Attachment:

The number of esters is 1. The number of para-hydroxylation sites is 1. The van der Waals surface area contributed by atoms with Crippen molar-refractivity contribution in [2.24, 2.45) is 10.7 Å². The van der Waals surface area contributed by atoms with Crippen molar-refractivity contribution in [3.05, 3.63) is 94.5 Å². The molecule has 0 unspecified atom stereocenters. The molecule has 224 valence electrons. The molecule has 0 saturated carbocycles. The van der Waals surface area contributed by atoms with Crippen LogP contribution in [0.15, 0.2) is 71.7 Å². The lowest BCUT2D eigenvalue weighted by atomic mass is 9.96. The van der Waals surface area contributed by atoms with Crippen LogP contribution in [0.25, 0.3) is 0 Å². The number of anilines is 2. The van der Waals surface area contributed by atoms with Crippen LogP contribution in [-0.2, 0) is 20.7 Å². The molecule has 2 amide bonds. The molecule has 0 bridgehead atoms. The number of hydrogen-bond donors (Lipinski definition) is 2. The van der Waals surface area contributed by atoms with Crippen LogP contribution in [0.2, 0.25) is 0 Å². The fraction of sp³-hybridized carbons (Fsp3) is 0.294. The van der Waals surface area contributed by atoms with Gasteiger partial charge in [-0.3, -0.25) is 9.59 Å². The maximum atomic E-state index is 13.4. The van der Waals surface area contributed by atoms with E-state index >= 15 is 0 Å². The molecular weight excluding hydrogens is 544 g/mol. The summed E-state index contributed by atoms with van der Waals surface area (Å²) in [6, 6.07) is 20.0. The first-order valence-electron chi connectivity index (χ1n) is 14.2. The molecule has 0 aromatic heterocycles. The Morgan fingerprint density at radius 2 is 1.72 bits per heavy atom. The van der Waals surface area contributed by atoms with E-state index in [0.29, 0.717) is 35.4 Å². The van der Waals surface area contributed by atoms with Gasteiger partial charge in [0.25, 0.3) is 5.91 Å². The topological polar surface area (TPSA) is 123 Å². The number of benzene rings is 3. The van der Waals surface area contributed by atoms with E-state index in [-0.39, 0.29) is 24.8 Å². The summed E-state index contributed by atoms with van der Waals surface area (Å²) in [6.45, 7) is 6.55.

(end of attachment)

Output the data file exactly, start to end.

The number of esters is 1. The number of para-hydroxylation sites is 1. The van der Waals surface area contributed by atoms with Crippen molar-refractivity contribution in [2.24, 2.45) is 10.7 Å². The van der Waals surface area contributed by atoms with Crippen molar-refractivity contribution in [3.05, 3.63) is 94.5 Å². The molecule has 0 unspecified atom stereocenters. The molecule has 224 valence electrons. The molecule has 0 saturated carbocycles. The van der Waals surface area contributed by atoms with Crippen LogP contribution in [0.15, 0.2) is 71.7 Å². The lowest BCUT2D eigenvalue weighted by atomic mass is 9.96. The van der Waals surface area contributed by atoms with Crippen LogP contribution in [0.25, 0.3) is 0 Å². The number of anilines is 2. The van der Waals surface area contributed by atoms with Crippen LogP contribution in [-0.2, 0) is 20.7 Å². The molecule has 2 amide bonds. The molecule has 0 bridgehead atoms. The number of hydrogen-bond donors (Lipinski definition) is 2. The van der Waals surface area contributed by atoms with Crippen LogP contribution in [0.2, 0.25) is 0 Å². The fraction of sp³-hybridized carbons (Fsp3) is 0.294. The van der Waals surface area contributed by atoms with Gasteiger partial charge in [-0.3, -0.25) is 9.59 Å². The maximum atomic E-state index is 13.4. The van der Waals surface area contributed by atoms with E-state index >= 15 is 0 Å². The molecular weight excluding hydrogens is 544 g/mol. The summed E-state index contributed by atoms with van der Waals surface area (Å²) in [6, 6.07) is 20.0. The first-order valence-electron chi connectivity index (χ1n) is 14.2. The molecule has 0 aromatic heterocycles. The Morgan fingerprint density at radius 2 is 1.72 bits per heavy atom. The van der Waals surface area contributed by atoms with E-state index in [0.29, 0.717) is 35.4 Å². The van der Waals surface area contributed by atoms with Gasteiger partial charge in [0.25, 0.3) is 5.91 Å². The topological polar surface area (TPSA) is 123 Å². The number of benzene rings is 3. The van der Waals surface area contributed by atoms with E-state index in [-0.39, 0.29) is 24.8 Å². The summed E-state index contributed by atoms with van der Waals surface area (Å²) in [6.45, 7) is 6.55.